PlanPhilly

Six policies that help Philadelphians stay in their homes

Last week, a group of nonprofit and religious organizations announced it was forming a coalition to fight for local policies that prevent longtime residents of gentrifying neighborhoods from being pushed out because of rising housing costs. The campaign is called “Development Without Displacement,” a reference to the perennial concern in communities across the country that new development will remake neighborhoods to the sole benefit of people who don’t yet live in them. A major goal of the group is securing financing for new affordable housing.

In Philadelphia, there have been no comprehensive studies of gentrification’s impacts, and it’s not clear to what degree residents get pushed out of their communities because of rising home prices.

Nonetheless, the city has put a handful of policies in place that are meant to help homeowners stay where they are for as long as they want. Useful as they may be to people whose neighborhoods are increasing in value, though, some of these programs were designed to help ease spiking tax burdens caused not by gentrification but by belated reassessment of property values.

1. Longtime Owner-Occupants Program - Recently, City Council enacted a policy known as the Longtime Owner-Occupant Program (LOOP), which creates a tax exemption for homeowners whose properties increase in assessed value by 300 percent or more in the course of one tax year. Essentially, the LOOP program caps the property tax bills of participants at three times the previous year’s bill. So if your house was assessed at $100,000 in 2012 and rose to $350,000 in 2013, opting into LOOP would allow you to pay taxes on just $300,000 worth of value.

It is only open to people who’ve owned and lived in their homes for ten years or more, and to households with a yearly income that’s equal to or less than 150 percent of Area Median Income. Read more and apply here.

2. Low-Income Senior Citizen Tax Freeze - This program freezes property tax bills for homeowners aged 65 or older, and for widows aged 50 or older whose deceased spouses were 65 or older. Once an individual is approved for the program, the tax bill won’t increase even if the tax rate rises or the property is reassessed at a higher value. To qualify for the program, individuals may not make more than $23,500 in a year, and married couples may not earn more than $31,500. Apply here. (Low-income senior citizens are also eligible for a discount on their water bills).

3. Hardship Payment Plans - The city also offers property tax payment plans for both current year taxes and delinquent taxes. The current-year payment plan program allows homeowner-occupants to spread out their tax liability across 12 monthly payments rather than paying in a lump sum. Payment plans are available to individuals earning less than $27,757 per year or families of four earning less than $39,600. Apply for a payment plan here.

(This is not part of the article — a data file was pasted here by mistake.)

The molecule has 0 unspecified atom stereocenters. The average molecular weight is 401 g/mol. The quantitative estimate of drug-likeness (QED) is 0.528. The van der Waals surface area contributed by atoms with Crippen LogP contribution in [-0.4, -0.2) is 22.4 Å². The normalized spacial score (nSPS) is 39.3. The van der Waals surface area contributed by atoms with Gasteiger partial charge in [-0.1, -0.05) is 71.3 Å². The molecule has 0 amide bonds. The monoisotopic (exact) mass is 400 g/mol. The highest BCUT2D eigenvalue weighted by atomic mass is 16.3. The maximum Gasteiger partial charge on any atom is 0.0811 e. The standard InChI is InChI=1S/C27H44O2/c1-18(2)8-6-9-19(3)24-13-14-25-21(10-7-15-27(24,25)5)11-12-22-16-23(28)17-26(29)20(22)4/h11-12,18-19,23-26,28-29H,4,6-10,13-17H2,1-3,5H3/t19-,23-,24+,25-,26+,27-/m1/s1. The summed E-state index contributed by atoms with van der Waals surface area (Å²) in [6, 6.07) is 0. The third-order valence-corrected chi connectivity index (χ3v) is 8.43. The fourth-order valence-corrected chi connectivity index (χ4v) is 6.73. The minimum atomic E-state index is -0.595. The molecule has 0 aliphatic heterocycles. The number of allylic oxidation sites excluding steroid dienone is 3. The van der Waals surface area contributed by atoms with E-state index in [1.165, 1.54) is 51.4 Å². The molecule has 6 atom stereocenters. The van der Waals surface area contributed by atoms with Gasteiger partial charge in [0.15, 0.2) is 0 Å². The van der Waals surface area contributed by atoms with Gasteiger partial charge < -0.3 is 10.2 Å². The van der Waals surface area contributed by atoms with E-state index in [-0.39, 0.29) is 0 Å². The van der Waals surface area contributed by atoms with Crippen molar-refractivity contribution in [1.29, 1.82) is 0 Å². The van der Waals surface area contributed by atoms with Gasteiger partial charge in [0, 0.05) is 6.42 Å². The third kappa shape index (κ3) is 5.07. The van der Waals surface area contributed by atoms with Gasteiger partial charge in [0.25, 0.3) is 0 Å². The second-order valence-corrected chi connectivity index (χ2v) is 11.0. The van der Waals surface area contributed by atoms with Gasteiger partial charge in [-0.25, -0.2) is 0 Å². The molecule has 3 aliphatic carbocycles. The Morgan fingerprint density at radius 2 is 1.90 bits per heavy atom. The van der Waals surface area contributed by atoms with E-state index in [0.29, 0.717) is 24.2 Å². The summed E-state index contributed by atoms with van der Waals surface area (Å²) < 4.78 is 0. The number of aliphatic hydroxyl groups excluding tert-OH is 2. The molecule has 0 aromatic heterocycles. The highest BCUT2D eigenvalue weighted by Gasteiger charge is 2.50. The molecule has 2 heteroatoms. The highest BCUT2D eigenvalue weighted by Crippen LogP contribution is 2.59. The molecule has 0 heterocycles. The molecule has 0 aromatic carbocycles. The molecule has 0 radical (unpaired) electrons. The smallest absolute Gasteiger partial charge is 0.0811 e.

Payment plans are also available to tax-delinquent homeowner-occupants on a tiered basis. The payment plans are structured so that individuals earning different tiers of incomes can pay either 5 percent, 8 percent, or 10 percent toward the delinquent tax bill. Upon completing the plan, some or all of the interest and penalties that have accrued on the overdue bill will be waived. Participants must keep up on their current-year taxes to remain in the plans.

Read more and apply for a delinquent-tax payment plan here.

4. Real Estate Tax Deferral - Homeowner-occupants can qualify for a deferral of any property tax increase of 15 percent or more if the increase constitutes a hardship. The deferral allows the owner to put off paying the amount of tax owed above the 15 percent increase until they sell the property. The deferred liability becomes a lien placed on the house, and it is subject to a 2 percent annual interest rate. Again the program employs a tiered system. To qualify for a deferral, you must meet certain income requirements, and the increased tax liability must represent a certain portion of your annual income. Read more details here.

5. Homestead Exemption - The homestead exemption is currently available to all homeowner-occupants in Philadelphia. It is a by-right program that reduces the taxable value of a qualified property by $30,000. Only homeowners who already take advantage of the ten-year tax abatement don’t qualify. The deadline to apply for a homestead exemption for 2015 is this Saturday, September 13. Get more information and apply here.

6. Property Tax/Rent Rebate Program - This is a state-run program that offers tax and rent relief to senior citizens 65 and older, widows and widowers 50 and older, and people with disabilities over age 18. Homeowners who earn $35,000 a year or less can qualify, and the maximum property-tax rebate is $650 a year. Renters who earn $15,000 a year or less can receive a rebate of $500 a year, and those who earn less than $8,000 a year can receive up to $650. The program is funded by the Pennsylvania Lottery and by casino slots revenue. Get more information here.

About the author

Jared Brey, Reporter

Jared Brey is a freelance reporter based in Philadelphia. His work has been featured in Philadelphia magazine, Hidden CityThe Philadelphia InquirerCity & State, and other publications. He covered development, zoning policy, historic preservation, and city government for PlanPhilly from 2011-2016. 



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